Production notes indicate this wine is a blend of 55% Grenache, 25% Cinsault, 15% Syrah, 5% Vermentino. The harvest was a bit early beginning on August 28, after a dry summer, and concluded on September 20.
2017 Ferraton Père & Fils Samorëns Rosé, Côtes du Rhône — lovely color in the glass – a bit deeper than ballet slipper pink. Restrained aromatics initially, eventually yielding aromas and flavors of blackberries, melon, roses, dusty gravel with citrusy acidity. The juicy acidity is noteworthy in this wine as is the dusty minerality behind the fruit flavors. 13.5% abv. Sample. SRP $15
We have tasted the 2015 and 2016 vintages of this delightful rosé (thanks to the ladies of Creative Palate Communications), and all have been delicious and those prior posts will give you a bit of background on Ferraton Père & Fils.
This rosé is reliably delicious and generally a blend of Grenache, Syrah and Cinsault, though I was unable to confirm the blend this vintage. It is one of two bottles in this group of rosé samples that remained in the refrigerator until gone.
2016 Domaine Sorin Rosé, Bandol — translucent, coppery-salmon in the glass with aromas of dark berries and dried herbs. Blackberry flavors along with dusty earth and a pop of cedar make for an intriguing flavor profile. Lovely acidity keeps this wine lively. Tannins add texture and complexity. The finish lasts a very long time. 13% abv. $18.50 is the regular retail at a local wine shop. We paid $15.73 (discounted at the tasting).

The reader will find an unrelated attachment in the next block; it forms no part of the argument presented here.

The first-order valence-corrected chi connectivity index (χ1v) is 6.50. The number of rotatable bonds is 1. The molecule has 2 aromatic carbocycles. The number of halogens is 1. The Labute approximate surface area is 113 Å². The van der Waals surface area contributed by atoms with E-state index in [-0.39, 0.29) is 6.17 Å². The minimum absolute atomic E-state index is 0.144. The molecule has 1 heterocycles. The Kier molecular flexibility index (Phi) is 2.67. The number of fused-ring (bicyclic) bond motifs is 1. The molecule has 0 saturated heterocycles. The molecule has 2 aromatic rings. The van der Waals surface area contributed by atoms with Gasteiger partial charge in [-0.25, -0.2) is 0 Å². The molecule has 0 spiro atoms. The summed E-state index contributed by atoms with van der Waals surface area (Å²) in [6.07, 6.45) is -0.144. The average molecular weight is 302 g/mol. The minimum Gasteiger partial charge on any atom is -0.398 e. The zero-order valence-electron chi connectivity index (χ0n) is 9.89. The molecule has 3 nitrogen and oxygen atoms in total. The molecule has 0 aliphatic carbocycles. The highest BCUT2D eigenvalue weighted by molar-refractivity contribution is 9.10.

Easily the most complex rosé in this group. It could become an addiction. It is a blend of 60% Mourvèdre, 25% Grenache, 10% Syrah, 5% Carignan and 2016 is the current release of this intriguing rosé. Beyond that, I know nothing about how it is made.
Bandol is an appellation within the Provence wine region that lies above the Mediterranean port of the same name. Mourvèdre is planted extensively and is the star variety in the appellation’s low-vigor soils.
2017 Mazzei Tenuta Belguardo Rosato, Toscana IGP — translucent, coppery-salmon in the glass. Aromas are predominantly earthy with hints of dark fruit. Darker fruit flavors plus stone fruit mingle with earth, minerals and citrusy acidity. The flavor profile is substantial and long lasting. 13.5% abv. Sample. SRP $14.99
This rosé tastes distinctly different from the others in this group. More red wine flavors are evident in this rosé making it a great partner all kinds of food from charcuterie to grilled chicken or pork. Equal parts Sangiovese and Syrah are left on the skins (2 hours and 1 hour, respectively) before fermentation in temperature-controlled stainless steel.
The Mazzei family have been making wine in the Chianti Classico region for an astounding 24 generations. I guess they know a thing or two about Sangiovese. In the 1990s the family turned their attention to the Belguardo estate in Maremma, Tuscany having been drawn there by the local terroir.
I hope there is one or more rosé in this group that catches your attention. This time of year we almost always have one bottle (sometimes more) in the refrigerator. Our enjoyment of rosé wines will extend beyond today’s celebration (and beyond the south of France and Italy), though we are happy to have #NationalRoséDay as an excuse to drink rosé. We will be tasting and sharing our notes of the rosé wines we enjoy throughout the summer and beyond – if not here then on Instagram.